Then, as I continued rotating the prop, I heard a funny noise and something caught my eye. I quickly realized that what I was hearing and seeing was electrical arcing visible through the end cap of the alternator. Every time the field current jumped from 1.75 amps to zero, I could see and hear a big spark coming from inside the alternator, in the vicinity of the brushes and slip rings.
Clearly, then, the alternator was at fault, and would have to come off the engine and be repaired or replaced. The troubleshooting phase was complete.
Nothing I can't handle, right?
Removing and reinstalling the alternator seemed like something I should be able to handle myself. On the other hand, since I'm not an A&P and since removing and reinstalling an alternator is not on the list of preventive maintenance items that an owner/operator is permitted to do on his own recognnaissance (FAR Part 43 Appendix A), I was going to have to find an A&P willing to supervise and sign off my work.
I went upstairs to the Cessna Pilots Association office and found Tom Carr, a member of the CPA technical staff who is an experienced twin Cessna mechanic and who served as the IA on my last annual inspection. I explained to Tom what I'd found, and asked him if he'd supervise and sign off the removal and reinstallation of my right alternator. He said okay. I headed back downstairs to the airplane, and about 30 minutes later (with Tom's helpful encouragement) I had the alternator off the airplane and in my hands. Getting it off was easy enough, but in the process I could tell that reinstalling it was going to be a lot trickier.
An ohmmeter check across the alternator field terminals confirmed that the resistance jumped all over the place as I rotated the alternator shaft by hand. Definitely a field problem, probably brushes or slip rings.
Okay, now what?
Who ya gonna call?
I checked my maintenance logs to see how long the alternator had been in service. The answer turned out to be only about 400 hours. That's pretty youthful for an alternator that theoretically should last for a full engine TBO.
At this point, most maintenance shops would simply order a rebuilt alternator on an exchange basis. But because my alternators are massive 100-amp Prestolite ALV-9510s (used on most known-ice-equipped twin Cessnas), I knew this would be an expensive way to go. To confirm this, I called Electrosystems in Ft. Deposit, Alabama, and Aero Electric in Wichita, and both quoted me an exchange price of about $1,000 (plus a hefty core deposit) for a rebuilt ALV-9510.
This seemed to me like an unnecessary waste of money, since my alternator had such low time on it and probably just needed new brushes or something else equally simple. I briefly considered the possibility of opening up the alternator myself to find out exactly what was wrong with it, but after discussing that idea with Tom Carr, we concluded that we didn't have the necessary tools to take the thing apart, nor the necessary parts to put it back together and bench-test it properly.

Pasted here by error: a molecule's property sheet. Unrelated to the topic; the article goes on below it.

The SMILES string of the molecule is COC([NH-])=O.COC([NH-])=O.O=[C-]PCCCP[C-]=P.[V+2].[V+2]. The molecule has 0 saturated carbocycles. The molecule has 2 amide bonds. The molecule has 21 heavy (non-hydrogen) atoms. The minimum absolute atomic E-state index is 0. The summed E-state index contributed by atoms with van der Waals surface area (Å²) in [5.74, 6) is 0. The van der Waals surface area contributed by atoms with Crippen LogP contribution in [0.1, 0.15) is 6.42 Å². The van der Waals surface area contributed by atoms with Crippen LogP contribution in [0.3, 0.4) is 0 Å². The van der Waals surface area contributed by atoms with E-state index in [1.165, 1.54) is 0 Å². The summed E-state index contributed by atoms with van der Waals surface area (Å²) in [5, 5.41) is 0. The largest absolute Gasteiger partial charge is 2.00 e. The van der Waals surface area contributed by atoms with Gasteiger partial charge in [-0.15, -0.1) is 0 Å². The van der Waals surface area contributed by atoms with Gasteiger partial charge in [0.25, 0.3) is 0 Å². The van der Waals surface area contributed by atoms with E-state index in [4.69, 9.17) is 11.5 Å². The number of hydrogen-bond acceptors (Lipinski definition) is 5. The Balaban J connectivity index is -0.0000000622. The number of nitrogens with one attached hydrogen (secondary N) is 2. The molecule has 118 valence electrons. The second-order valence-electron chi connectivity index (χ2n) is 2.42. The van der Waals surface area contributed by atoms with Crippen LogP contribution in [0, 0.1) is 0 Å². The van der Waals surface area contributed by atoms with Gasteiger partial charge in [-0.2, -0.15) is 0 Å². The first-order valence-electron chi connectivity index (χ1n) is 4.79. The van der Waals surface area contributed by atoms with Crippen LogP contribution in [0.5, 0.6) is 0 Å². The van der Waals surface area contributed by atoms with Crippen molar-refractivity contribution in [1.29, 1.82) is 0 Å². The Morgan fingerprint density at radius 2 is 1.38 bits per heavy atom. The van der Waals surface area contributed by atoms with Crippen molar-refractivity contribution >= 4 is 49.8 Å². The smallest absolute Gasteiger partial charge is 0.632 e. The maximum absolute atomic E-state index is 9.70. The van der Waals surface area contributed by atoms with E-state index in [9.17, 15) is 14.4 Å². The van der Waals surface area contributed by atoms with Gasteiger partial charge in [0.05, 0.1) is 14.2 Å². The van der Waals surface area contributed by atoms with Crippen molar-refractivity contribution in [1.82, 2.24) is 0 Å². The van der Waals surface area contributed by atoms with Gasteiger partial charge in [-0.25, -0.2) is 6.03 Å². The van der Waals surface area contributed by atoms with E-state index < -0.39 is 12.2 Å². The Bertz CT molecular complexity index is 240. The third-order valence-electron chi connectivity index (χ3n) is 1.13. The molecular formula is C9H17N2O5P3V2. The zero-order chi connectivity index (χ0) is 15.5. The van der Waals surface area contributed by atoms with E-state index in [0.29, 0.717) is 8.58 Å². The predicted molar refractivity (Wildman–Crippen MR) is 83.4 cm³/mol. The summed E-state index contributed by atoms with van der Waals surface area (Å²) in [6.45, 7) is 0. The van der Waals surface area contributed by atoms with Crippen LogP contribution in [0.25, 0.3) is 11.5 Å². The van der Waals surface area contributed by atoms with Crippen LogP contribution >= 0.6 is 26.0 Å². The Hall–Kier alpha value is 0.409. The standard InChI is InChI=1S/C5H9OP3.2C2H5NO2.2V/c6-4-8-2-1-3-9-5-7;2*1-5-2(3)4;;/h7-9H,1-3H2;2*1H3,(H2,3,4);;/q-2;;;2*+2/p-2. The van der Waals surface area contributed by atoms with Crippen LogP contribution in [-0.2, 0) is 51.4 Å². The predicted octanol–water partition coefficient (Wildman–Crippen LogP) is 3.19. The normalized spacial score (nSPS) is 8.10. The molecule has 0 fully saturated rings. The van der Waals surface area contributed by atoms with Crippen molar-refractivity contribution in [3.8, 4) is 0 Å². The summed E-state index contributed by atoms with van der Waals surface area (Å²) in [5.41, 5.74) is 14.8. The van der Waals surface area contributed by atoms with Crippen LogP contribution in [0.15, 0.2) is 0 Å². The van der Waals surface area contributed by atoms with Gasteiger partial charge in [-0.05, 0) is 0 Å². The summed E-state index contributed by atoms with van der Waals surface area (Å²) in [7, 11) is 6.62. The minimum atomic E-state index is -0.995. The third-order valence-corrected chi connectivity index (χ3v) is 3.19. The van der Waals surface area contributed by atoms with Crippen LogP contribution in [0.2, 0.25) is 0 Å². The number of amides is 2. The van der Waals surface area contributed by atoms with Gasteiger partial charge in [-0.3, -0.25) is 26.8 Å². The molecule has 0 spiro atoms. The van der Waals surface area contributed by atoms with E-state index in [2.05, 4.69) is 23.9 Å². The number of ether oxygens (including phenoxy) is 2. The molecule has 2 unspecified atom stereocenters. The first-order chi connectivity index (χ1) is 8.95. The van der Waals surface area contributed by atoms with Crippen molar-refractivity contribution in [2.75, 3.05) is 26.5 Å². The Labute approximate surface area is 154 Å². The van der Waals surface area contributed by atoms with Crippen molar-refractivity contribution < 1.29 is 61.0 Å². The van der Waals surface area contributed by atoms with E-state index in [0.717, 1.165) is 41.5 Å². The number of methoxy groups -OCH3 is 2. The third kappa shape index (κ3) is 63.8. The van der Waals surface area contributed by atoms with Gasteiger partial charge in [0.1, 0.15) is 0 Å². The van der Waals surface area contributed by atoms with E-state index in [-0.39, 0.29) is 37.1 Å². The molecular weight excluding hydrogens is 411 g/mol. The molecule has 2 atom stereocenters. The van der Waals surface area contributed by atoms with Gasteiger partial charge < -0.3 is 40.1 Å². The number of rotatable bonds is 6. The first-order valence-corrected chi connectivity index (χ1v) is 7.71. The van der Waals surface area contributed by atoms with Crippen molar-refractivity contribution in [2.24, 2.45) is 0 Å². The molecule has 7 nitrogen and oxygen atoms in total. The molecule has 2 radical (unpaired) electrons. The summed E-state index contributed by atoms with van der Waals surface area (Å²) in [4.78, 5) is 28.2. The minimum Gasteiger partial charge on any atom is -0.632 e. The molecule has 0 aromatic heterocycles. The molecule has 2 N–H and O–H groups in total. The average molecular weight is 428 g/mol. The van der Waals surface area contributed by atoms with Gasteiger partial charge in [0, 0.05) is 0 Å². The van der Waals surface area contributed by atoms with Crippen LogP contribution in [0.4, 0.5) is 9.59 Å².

I decided my best strategy was to find an aircraft accessory shop that was qualified and willing to do an "IRAN" on my alternator. ("IRAN" is an acronym for "Inspect and Repair As Necessary," and is an aviation term-of-art meaning "don't do a full overhaul, just fix what's broken.") I asked my colleagues on the CPA Technical Staff (John, Steve and Tom) if they knew of any shops that would do this for me, but no names came immediately to mind.
CPA has a saying: "if we don't know the answer to a Cessna-related question, we usually know who does!" So I prevailed upon Steve to phone a friend at Tom's Aircraft Maintenance Inc., a well-known Southern California twin Cessna maintenance facility, explained the situation, and "if this was your alternator, where would you send it?" Tom's suggested a small shop that none of us had ever heard of: Baker Aero Electric (310-539-9789) in Torrance, Calif.
Dave to the rescue
When I phoned Baker Aero Electric, Dave Baker answered. I explained my predicament and asked if he'd be willing to open up my alternator, figure out what was wrong with it, and repair only what needed to be repaired. "Sure," Dave replied. I boxed up the alternator and took it over to the local UPS office. Dave received it the following day and had it repaired, tested, and on its way back to me within 24 hours.
I called Dave to ask what he'd found wrong with my alternator. He said he found the brush holder was bent (something that probably occurred when the alternator was last overhauled), and that the brushes weren't properly aligned with the slip rings. As a result, the brushes gradually developed a "lip" where they hung off the edge of the slip rings. In time, the lip got big enough to touch the rotor and prevent the brushes from making proper contact. The solution was simply to bend the brush holder back to its proper shape and install new brushes. Dave said he also cleaned the slip rings, inspected the rotor, stator and diodes, reassembled the alternator and bench-tested it. He even threw in a new mounting gasket. The tab for all this (including return shipping and insurance) was a mere $103.00!